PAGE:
When we first meet Annie (Malia West), she’s waiting to get a tattoo with her high-school friends Talisha and Margie. At first they seem like your typical teenage girls. They trade jokes and jabs with lightening speed, chat about boys and often seem glued to their bedazzled, outdated flip phones. But before the tattoo artist (an understated Eric Clinton) can come in, Margie reveals she’s pregnant. It seems to be a windfall for the sweetly air-headed teen (Betzabeth Castro). She’ll get out of sophomore year early and hopefully be showered with baby gifts like Coach diaper bags and fancy strollers. If acid-tongued tough girl Talisha (Sharece M. Sallem) understands the reality of teenage motherhood better – the diapers, the bills, the sleepless nights – she doesn’t offer much opposition. In fact, she hatches a plan: all three friends should get pregnant at the same time.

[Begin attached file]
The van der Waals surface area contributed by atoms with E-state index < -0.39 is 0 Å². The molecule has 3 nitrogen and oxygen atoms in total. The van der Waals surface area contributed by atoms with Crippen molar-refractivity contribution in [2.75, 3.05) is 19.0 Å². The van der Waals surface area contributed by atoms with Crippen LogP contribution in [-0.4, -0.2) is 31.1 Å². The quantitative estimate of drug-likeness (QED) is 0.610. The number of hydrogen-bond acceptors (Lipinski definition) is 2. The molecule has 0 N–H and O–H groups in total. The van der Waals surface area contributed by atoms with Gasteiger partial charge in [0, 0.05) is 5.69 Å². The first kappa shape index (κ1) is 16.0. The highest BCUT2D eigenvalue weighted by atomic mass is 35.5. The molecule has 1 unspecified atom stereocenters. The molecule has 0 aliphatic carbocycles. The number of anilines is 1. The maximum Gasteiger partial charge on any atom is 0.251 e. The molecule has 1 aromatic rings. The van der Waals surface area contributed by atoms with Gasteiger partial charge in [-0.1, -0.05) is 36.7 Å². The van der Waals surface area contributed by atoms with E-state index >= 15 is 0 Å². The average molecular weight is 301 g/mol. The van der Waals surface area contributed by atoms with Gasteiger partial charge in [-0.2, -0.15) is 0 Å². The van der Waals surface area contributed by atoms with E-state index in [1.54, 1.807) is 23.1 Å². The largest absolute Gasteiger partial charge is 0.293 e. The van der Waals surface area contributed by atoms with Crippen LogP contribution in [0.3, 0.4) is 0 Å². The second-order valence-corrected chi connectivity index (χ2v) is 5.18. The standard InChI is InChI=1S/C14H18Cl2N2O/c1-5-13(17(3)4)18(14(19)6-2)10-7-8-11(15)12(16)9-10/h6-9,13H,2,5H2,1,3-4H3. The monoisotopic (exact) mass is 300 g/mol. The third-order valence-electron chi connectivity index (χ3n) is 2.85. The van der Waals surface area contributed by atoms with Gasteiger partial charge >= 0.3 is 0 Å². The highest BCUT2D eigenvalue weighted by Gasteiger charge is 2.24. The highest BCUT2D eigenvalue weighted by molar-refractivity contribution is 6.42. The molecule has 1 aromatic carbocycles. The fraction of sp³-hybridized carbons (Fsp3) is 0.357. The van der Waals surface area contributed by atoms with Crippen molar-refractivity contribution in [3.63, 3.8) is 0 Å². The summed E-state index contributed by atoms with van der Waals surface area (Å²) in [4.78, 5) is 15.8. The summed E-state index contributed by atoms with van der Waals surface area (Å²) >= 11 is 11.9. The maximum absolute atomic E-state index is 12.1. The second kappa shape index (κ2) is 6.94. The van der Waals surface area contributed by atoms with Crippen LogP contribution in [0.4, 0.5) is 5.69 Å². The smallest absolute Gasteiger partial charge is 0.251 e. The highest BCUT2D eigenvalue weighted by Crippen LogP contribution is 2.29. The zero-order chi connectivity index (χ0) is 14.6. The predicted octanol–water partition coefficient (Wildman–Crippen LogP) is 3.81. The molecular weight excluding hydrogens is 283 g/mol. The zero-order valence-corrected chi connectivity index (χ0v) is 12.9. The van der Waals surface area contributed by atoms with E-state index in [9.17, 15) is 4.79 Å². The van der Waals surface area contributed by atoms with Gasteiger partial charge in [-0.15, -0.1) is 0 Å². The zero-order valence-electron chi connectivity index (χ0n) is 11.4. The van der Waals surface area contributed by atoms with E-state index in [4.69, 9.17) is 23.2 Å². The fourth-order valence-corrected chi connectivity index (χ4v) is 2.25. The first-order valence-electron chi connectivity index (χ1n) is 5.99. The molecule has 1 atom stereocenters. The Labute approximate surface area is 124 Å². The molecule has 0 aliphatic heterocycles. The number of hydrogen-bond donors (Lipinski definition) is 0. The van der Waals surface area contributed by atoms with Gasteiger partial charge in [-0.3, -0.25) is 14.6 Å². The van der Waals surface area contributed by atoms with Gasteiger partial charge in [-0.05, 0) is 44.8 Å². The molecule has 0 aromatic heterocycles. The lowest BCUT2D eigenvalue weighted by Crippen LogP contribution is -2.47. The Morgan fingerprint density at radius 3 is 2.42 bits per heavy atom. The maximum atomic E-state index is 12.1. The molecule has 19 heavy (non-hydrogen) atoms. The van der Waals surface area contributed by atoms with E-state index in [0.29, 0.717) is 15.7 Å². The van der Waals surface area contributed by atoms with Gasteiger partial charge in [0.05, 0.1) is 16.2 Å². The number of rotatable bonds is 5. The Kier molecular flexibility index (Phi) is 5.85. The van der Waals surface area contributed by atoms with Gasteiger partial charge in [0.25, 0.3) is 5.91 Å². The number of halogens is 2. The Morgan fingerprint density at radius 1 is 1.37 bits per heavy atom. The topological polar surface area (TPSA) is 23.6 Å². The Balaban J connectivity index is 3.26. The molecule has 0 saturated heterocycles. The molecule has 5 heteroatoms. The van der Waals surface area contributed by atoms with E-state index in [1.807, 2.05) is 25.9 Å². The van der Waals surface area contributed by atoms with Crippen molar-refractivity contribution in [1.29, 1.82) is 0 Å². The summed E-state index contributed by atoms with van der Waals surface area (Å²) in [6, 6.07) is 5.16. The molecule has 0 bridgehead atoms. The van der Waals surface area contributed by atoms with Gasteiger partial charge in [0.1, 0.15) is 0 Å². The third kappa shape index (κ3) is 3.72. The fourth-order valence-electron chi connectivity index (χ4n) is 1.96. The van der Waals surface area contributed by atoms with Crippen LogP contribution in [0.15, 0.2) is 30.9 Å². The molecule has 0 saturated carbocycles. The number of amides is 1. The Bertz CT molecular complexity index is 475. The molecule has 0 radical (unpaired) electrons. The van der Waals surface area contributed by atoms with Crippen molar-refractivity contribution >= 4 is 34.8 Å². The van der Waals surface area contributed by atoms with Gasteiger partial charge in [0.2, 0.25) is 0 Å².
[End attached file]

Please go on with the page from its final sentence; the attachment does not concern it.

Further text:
It’s Annie who is most unsure about the pact. She’s clearly more thoughtful than her friends and has hopes of a better life for herself, even if she doesn’t know how to achieve it. Perhaps that’s due to living with her uneducated, alcoholic mother (Tamika Pettway) who was herself a single, teenage mom and now makes a living cleaning office cubicles. But Talisha’s Faustian deal holds some kind of pull for Annie, so much so she agrees to be set up on a date with Malik (Cantrell Cheeks II), a sweet, academically-minded senior who spends his nights peering through a pawned telescope at the constellations.